Did we change this year?

Swinging into 2021 with bated breath. ..NOT!

A new year doesn’t guarantee anything. It owes us nothing. To base all hopes of change on a simple flip of a calendar page is pointless. I’ve had my share of new year resolutions to know they work just as much as every coming Monday where we vow to join the gym.

As I look back, any significant and rare change that I can acknowledge in my life has been sudden. At an ill-timed, unplanned moment with no grand accolades attached. At times it was a realization that simmered and boiled till it spilled into action. Other times it was completely unexpected.

So while this new year mantra works for many, I still think it’s overrated. I have yet to see a January First that lives up to our expectations. Personal transformation is slow, often-subtle and nothing like we’ve experienced before.

It is also important to realize that everything has a designated time attached to it by God. Did HE plan for significant change to happen only on the brink of a new year? Lasting change looses its merit once associated with a simple date change. It’s a more intrusive process. And then comes the monster we call consistency. For change to matter, it needs to be an ongoing process.

The World at large turned upside down and transformed with the pandemic. All the losses and gains accumulated this year need to be dissected. For some there was irreplaceable damage. For others it was a monotone of surrealism. Extremes of unimaginable dimensions ripped through seams of normalcy. Either way it all deserves to be torn apart for answers.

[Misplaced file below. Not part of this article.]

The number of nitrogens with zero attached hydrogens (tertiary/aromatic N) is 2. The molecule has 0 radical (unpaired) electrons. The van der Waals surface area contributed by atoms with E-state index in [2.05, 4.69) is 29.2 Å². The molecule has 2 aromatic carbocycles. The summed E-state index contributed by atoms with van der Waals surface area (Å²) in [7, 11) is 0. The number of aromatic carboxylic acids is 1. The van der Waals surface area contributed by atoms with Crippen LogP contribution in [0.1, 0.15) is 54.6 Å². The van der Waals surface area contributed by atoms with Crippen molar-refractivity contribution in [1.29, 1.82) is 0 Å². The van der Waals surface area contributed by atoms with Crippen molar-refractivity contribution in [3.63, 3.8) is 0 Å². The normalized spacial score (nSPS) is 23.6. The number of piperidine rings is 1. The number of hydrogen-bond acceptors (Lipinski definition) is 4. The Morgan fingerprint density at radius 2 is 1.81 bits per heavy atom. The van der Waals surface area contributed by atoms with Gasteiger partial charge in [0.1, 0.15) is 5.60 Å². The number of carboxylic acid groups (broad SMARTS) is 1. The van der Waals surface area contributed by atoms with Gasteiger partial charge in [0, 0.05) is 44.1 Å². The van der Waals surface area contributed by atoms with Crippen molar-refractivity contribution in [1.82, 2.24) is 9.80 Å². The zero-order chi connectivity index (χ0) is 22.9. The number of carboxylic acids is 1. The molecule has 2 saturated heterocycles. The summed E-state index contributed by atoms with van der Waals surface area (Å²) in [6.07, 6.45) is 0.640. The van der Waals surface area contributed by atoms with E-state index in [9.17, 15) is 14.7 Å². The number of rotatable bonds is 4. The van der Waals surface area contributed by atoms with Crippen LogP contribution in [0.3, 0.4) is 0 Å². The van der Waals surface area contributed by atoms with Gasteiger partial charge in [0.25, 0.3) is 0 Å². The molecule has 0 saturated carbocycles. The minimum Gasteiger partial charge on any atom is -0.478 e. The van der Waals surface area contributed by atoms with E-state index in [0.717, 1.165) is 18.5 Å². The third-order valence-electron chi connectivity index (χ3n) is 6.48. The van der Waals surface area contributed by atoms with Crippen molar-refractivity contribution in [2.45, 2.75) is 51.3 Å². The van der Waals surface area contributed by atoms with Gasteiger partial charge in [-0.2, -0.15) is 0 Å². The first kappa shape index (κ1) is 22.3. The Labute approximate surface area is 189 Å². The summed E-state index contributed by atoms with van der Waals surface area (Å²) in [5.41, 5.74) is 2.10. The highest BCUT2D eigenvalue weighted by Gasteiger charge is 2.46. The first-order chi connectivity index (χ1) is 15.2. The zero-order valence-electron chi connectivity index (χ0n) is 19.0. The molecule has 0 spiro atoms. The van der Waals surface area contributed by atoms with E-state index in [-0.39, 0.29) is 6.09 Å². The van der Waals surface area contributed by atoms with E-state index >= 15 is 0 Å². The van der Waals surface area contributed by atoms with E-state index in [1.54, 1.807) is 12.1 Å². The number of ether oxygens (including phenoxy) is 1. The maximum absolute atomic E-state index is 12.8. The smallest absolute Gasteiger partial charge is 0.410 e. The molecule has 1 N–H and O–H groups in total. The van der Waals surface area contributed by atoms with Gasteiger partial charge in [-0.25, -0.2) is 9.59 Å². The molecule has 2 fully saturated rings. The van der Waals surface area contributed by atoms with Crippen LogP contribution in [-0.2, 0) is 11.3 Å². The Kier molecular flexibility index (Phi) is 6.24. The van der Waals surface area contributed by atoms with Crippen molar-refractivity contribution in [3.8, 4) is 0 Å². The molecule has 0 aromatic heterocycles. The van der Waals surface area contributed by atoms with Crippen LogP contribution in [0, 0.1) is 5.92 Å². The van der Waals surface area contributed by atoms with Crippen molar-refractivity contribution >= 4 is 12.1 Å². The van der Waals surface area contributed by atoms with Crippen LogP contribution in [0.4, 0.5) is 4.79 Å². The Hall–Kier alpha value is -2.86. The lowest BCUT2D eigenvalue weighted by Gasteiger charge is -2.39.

It is worth asking ourselves, did we change? A whole lot? A little bit. At all?

And if not, what are we waiting for? The New Year?

They bring their own colours…

A shunned, pariah, guilty individual sentenced to life imprisonment. With not a thing to look forward to. And not a loving memory to look back at. An individual who feels completely worthless no matter how much he or she atones to innumerable sins.

That’s how some Pakistanis(inside and abroad) treat the country. Like a crippled stray dog. Like a child begging on the streets with mud-lined fingernails and mucus-flowing nostrils. We show no mercy. We show no reprieve. We spit in its face, time and time again.

I see a huge, growing disparity. Between generations. Older generations are either now indifferent, too sick, or just too bitter as a result of years of carrying the burden of hope. Everything infuriates them. But it is an anger that is meant only to simmer, not to boil over and create revolutions. It is an anger that hides regret. It is an anger that regurgitates toxic fluids of despair.

And then I see younger generations. Swooning over the latest social media gimmicks, television hypes, fashion trends, happening restaurants. Or hatching plans to fly abroad. Consciously assimilating into the society to keep things status quo. Or putting on masks of beauty to conceal all that’s rotten.

And then the chosen ones. The few, unreal-real people who don’t belong to any one generation. They are few but everywhere. They are timeless and don’t need petty categorization for self-identity. They don’t change countries. They don’t play the blame game. They just stay and make a difference, big or small, it does not matter. They put on their blinders, and just keep moving forward. They don’t care what people say or do or don’t do. They don’t care what happened in the past or how hopeless the future is ahead.